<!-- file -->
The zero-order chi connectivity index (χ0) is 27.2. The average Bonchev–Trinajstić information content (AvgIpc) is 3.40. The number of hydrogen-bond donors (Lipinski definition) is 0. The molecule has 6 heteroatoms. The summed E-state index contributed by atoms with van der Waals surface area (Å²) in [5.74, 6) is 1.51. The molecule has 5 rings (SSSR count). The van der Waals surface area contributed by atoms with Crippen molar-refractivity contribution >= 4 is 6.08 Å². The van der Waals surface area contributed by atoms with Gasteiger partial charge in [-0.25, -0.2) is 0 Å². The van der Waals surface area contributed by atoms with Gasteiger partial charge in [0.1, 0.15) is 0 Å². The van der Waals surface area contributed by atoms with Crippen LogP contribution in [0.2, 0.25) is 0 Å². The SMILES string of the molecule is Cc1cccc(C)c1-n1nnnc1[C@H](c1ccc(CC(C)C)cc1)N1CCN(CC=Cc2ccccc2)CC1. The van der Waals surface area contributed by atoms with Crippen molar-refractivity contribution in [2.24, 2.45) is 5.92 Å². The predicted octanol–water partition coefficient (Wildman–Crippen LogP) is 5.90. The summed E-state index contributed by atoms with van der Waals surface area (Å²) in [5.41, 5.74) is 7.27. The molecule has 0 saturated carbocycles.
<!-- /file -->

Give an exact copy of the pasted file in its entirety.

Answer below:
The zero-order chi connectivity index (χ0) is 27.2. The average Bonchev–Trinajstić information content (AvgIpc) is 3.40. The number of hydrogen-bond donors (Lipinski definition) is 0. The molecule has 6 heteroatoms. The summed E-state index contributed by atoms with van der Waals surface area (Å²) in [5.74, 6) is 1.51. The molecule has 5 rings (SSSR count). The van der Waals surface area contributed by atoms with Crippen molar-refractivity contribution >= 4 is 6.08 Å². The van der Waals surface area contributed by atoms with Gasteiger partial charge in [-0.25, -0.2) is 0 Å². The van der Waals surface area contributed by atoms with Gasteiger partial charge in [0.1, 0.15) is 0 Å². The van der Waals surface area contributed by atoms with Crippen LogP contribution in [0.2, 0.25) is 0 Å². The SMILES string of the molecule is Cc1cccc(C)c1-n1nnnc1[C@H](c1ccc(CC(C)C)cc1)N1CCN(CC=Cc2ccccc2)CC1. The van der Waals surface area contributed by atoms with Crippen molar-refractivity contribution in [2.24, 2.45) is 5.92 Å². The predicted octanol–water partition coefficient (Wildman–Crippen LogP) is 5.90. The summed E-state index contributed by atoms with van der Waals surface area (Å²) in [5.41, 5.74) is 7.27. The molecule has 0 saturated carbocycles.